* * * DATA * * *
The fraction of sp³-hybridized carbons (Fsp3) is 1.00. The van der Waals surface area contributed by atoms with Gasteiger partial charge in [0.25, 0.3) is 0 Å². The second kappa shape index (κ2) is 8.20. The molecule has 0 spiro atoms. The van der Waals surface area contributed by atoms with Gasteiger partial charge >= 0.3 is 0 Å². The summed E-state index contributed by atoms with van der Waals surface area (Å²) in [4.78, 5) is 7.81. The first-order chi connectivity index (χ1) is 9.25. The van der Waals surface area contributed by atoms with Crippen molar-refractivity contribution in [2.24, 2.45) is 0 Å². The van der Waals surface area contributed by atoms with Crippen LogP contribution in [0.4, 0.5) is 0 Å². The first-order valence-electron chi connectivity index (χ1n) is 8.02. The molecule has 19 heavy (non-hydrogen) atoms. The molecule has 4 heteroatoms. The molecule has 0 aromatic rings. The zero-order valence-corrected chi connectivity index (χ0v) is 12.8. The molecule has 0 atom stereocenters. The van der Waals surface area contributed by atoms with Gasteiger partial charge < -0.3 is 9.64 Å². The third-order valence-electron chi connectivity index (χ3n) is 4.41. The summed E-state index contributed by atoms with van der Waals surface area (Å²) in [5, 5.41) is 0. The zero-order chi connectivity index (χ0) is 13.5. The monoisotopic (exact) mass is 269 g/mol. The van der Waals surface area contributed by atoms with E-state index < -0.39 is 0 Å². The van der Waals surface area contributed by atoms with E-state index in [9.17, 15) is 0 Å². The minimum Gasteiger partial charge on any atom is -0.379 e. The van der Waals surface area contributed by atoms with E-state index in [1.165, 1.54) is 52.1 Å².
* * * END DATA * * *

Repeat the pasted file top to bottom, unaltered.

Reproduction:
The fraction of sp³-hybridized carbons (Fsp3) is 1.00. The van der Waals surface area contributed by atoms with Gasteiger partial charge in [0.25, 0.3) is 0 Å². The second kappa shape index (κ2) is 8.20. The molecule has 0 spiro atoms. The van der Waals surface area contributed by atoms with Gasteiger partial charge >= 0.3 is 0 Å². The summed E-state index contributed by atoms with van der Waals surface area (Å²) in [4.78, 5) is 7.81. The first-order chi connectivity index (χ1) is 9.25. The van der Waals surface area contributed by atoms with Crippen molar-refractivity contribution in [2.24, 2.45) is 0 Å². The van der Waals surface area contributed by atoms with Crippen LogP contribution in [0.4, 0.5) is 0 Å². The first-order valence-electron chi connectivity index (χ1n) is 8.02. The molecule has 19 heavy (non-hydrogen) atoms. The molecule has 4 heteroatoms. The molecule has 0 aromatic rings. The zero-order valence-corrected chi connectivity index (χ0v) is 12.8. The molecule has 0 atom stereocenters. The van der Waals surface area contributed by atoms with Gasteiger partial charge < -0.3 is 9.64 Å². The third-order valence-electron chi connectivity index (χ3n) is 4.41. The summed E-state index contributed by atoms with van der Waals surface area (Å²) in [5, 5.41) is 0. The zero-order chi connectivity index (χ0) is 13.5. The monoisotopic (exact) mass is 269 g/mol. The van der Waals surface area contributed by atoms with E-state index < -0.39 is 0 Å². The van der Waals surface area contributed by atoms with E-state index in [9.17, 15) is 0 Å². The minimum Gasteiger partial charge on any atom is -0.379 e. The van der Waals surface area contributed by atoms with E-state index in [1.165, 1.54) is 52.1 Å².